Sunday, September 30, 2007

Starting to Jaywalk.

It simply CANNOT already be October 1 and Monday AGAIN. I just don't know where the time goes!

This was a pretty good weekend. Friday night, the weekend kicked off with a Bad Girls Knitting Night at the LYS. There was liquor, munchies and lots of knitting. I had a great time! And no some yarn did not jump into my hands.... not even a little bit (well ok I bought a few things for my secret pal, but that's it!)

Saturday my mom and I met up to do some wedding planning. I think I found the dress I want. We visited two stores and I found two dresses, both of which are vastly different from each other, but upon reflection last night, one of them is the one I see myself in on my wedding day. All of a sudden it's starting to get very real. I'm getting married!!! I'm not going to post pictures here because I want to think about it some more, and also because I want the pictures I post to be of me in the dress on my wedding day. Guess you'll all just have to hold out.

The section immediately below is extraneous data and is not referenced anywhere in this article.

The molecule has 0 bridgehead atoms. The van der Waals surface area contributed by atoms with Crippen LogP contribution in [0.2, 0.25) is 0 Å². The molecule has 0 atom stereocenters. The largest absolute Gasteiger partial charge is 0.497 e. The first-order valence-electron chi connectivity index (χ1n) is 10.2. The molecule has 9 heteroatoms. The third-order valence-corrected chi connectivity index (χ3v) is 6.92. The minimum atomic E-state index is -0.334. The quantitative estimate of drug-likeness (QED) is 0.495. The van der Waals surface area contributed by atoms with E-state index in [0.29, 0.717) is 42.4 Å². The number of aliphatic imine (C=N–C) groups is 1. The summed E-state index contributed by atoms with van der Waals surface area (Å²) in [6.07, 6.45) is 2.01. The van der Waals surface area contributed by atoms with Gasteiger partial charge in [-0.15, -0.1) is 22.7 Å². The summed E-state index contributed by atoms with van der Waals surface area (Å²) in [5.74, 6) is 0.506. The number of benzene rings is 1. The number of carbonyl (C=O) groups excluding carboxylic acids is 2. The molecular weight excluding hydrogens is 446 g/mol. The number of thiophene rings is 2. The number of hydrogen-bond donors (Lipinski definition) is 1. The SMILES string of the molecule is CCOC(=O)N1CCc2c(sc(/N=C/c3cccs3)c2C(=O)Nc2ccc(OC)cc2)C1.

Saturday night was movie night with my honey. Poor guy has been working out like crazy to train for a half marathon in Kansas City in a few weeks, and he had run 13 miles earlier in the day so he was a bit tired, but we had a good "date night" anyway.

Today was chores: laundry, starting to weed out the junk in my place (I think my stuff has sex and multiplies when I'm not looking!), and back up my computer. I also managed to watch the second season of Weeds on DVD which was fantastic! Mary Louise Parker is excellent and the writers really come up with some great stuff.